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Identifying Mothers Who Are at Risk for PTSD after Childbirth

 

Trauma from childbirth can have long-term effects on a mother, especially when the childbirth experience was complicated, lengthy, painful, or life threatening. For women who have emergency cesarean section births, rates of posttraumatic stress (PTSD) are very high in the immediate weeks after birth. However, there are a number of other factors that could influence the development of PTSD. In a recent study, Maryam Modarres of the Department of Midwifery and the Faculty of Nursing and Midwifery at Shahed University in Iran looked at what factors pre- and post-delivery affected the onset of PTSD.

Modarres assessed 400 women in the first two months after childbirth and found that 54.5% of them had experienced a traumatic birth and a total of 80 women had post-partum PTSD. She looked further and found that these women had lower education levels, less prenatal healthcare and higher levels of premature labor than those who did not develop PTSD. Also, the women who had complicated labors and emergency C-sections were most likely to develop PTSD and other anxiety related issues associated with the birth. Modarres explains these finding by theorizing that women with less access to healthcare may have more pregnancy complications, thus increasing their stress related to delivery and contributing to postpartum PTSD. Also, women lower education levels may not be fully aware of the importance prenatal care or be aware of the importance of self-care during and after pregnancy.

Another finding of this study suggests that women with pre-existing stress are at increased risk for postpartum PTSD. Issues such as childhood sexual abuse, domestic violence, and depression can elevate their chance for a complicated delivery and postnatal mental health problems. Modarres hopes that these results show the importance of prenatal care and how clinicians working with pregnant women can help them. If risk factors for PTSD are identified during pregnancy, especially risks such as existing stress and low maternal education, measures can be taken to help women address these factors. “It seems that a better perinatal care and supportive childbirth might help to reduce the burden of post-partum PTSD among this population,” said Modarres.

Reference:
Modarres, Maryam, et al. (2013). Prevalence and risk factors of childbirth-related post-traumatic stress symptoms. BMC Pregnancy and Childbirth 12.1 (2012): 88. ProQuest Family Health. Web.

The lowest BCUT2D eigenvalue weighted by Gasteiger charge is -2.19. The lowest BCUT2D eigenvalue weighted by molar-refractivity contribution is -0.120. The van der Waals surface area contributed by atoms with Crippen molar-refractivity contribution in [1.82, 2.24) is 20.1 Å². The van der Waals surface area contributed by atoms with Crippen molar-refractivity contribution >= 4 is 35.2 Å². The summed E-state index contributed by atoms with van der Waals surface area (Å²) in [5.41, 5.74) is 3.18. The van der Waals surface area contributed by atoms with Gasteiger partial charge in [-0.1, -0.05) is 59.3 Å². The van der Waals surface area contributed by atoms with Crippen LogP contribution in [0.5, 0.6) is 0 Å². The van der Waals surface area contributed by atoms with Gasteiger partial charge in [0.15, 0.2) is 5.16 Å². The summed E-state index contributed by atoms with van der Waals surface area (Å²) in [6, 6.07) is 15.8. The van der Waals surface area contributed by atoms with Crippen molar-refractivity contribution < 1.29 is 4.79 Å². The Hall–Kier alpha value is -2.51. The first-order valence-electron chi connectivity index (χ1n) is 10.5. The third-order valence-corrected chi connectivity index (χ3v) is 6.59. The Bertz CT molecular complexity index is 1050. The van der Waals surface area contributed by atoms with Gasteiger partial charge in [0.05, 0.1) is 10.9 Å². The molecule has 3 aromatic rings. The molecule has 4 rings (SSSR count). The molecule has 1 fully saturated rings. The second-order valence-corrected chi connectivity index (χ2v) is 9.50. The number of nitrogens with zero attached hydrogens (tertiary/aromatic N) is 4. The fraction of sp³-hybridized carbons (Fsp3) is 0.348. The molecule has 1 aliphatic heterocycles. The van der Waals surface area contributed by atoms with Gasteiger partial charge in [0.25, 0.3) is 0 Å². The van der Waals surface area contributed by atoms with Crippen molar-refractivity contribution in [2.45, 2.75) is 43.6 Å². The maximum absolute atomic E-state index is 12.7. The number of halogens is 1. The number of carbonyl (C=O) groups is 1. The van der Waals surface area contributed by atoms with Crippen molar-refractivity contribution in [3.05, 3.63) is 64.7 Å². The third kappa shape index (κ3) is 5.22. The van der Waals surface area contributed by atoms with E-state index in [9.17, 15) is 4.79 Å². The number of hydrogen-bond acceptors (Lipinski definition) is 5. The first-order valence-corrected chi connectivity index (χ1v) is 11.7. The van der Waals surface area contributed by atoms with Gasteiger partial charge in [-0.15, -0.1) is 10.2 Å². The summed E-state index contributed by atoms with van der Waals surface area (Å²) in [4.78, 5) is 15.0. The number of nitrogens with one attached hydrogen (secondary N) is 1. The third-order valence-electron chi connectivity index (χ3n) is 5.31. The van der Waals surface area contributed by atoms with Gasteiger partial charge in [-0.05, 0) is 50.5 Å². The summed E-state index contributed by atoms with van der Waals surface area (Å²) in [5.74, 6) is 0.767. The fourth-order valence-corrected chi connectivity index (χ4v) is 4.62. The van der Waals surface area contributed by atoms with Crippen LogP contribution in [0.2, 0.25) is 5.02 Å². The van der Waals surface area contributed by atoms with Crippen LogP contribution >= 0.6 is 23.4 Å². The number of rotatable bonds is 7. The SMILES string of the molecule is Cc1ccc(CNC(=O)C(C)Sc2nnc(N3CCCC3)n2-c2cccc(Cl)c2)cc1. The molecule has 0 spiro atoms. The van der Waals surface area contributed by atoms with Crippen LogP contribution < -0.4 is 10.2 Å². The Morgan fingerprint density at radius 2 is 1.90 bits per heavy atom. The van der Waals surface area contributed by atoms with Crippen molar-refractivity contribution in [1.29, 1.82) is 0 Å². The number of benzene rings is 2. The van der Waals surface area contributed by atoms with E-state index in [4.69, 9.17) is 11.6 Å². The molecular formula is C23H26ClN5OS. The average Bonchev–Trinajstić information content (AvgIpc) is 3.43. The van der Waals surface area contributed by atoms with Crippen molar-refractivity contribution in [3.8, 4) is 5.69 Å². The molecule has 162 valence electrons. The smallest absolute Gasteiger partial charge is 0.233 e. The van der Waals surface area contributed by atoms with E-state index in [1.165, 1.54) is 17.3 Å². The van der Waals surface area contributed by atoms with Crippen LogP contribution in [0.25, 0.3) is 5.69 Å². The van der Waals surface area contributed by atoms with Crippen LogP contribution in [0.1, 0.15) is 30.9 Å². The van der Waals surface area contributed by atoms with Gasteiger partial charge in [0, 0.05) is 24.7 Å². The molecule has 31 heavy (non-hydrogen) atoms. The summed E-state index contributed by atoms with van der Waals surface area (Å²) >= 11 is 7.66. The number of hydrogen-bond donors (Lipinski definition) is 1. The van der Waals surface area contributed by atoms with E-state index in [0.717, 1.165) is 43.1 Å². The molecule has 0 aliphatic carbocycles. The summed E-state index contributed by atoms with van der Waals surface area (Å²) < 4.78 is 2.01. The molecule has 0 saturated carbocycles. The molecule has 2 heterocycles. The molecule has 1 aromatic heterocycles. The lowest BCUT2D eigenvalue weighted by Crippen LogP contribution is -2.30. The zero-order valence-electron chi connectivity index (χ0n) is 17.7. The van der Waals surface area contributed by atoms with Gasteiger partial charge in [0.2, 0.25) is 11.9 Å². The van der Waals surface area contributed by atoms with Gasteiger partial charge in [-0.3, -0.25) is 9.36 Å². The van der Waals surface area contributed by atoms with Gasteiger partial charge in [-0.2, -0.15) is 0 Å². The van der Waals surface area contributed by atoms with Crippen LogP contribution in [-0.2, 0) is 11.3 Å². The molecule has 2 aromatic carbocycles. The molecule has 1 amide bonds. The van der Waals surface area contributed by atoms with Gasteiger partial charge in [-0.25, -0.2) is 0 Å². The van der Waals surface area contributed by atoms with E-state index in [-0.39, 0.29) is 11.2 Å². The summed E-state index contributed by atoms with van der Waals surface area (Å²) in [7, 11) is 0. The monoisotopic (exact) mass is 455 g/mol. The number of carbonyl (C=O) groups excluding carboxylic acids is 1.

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Comments
  • Adelaide March 21st, 2013 at 3:50 AM #1

    I had to have an emergency C section and what I remember over feeling stressed was just the fact of how thankful that I was that I had such wonderful healthcare and that they were able to save my baby, something that may not have been possible in the past! So I fail to see how if your baby survives you could experience this. How can you be overwhelmed with this kind of stress when you and the baby are fine?

  • Emily March 21st, 2013 at 11:49 AM #2

    Adelaide, is it also difficult for you to understand how survivors of earthquakes, hurricanes, or mass shootings go on to develop PTSD? Just because someone is a survivor doesn’t make them immune to PTSD. The definition of trauma is experiencing a situation in which one’s life or the life of a loved one is threatened. You are fortunate to have experienced a successful outcome in a potentially life-threatening emergency situation.

  • fabian March 21st, 2013 at 2:35 PM #3

    most of the factors that could lead to ptsd after childbirth seem preventable. the conditions that could affect could be improved thereby reducing such instances. its sad how we still have issues due to preventable factors and we chase issues that are not as urgent.

  • Ron March 22nd, 2013 at 3:45 PM #4

    I find that this happens a lot when someone feels a loss of control over a situation that they are in, it leaves you feeling so helpless and that is something that can always come back to haunt you

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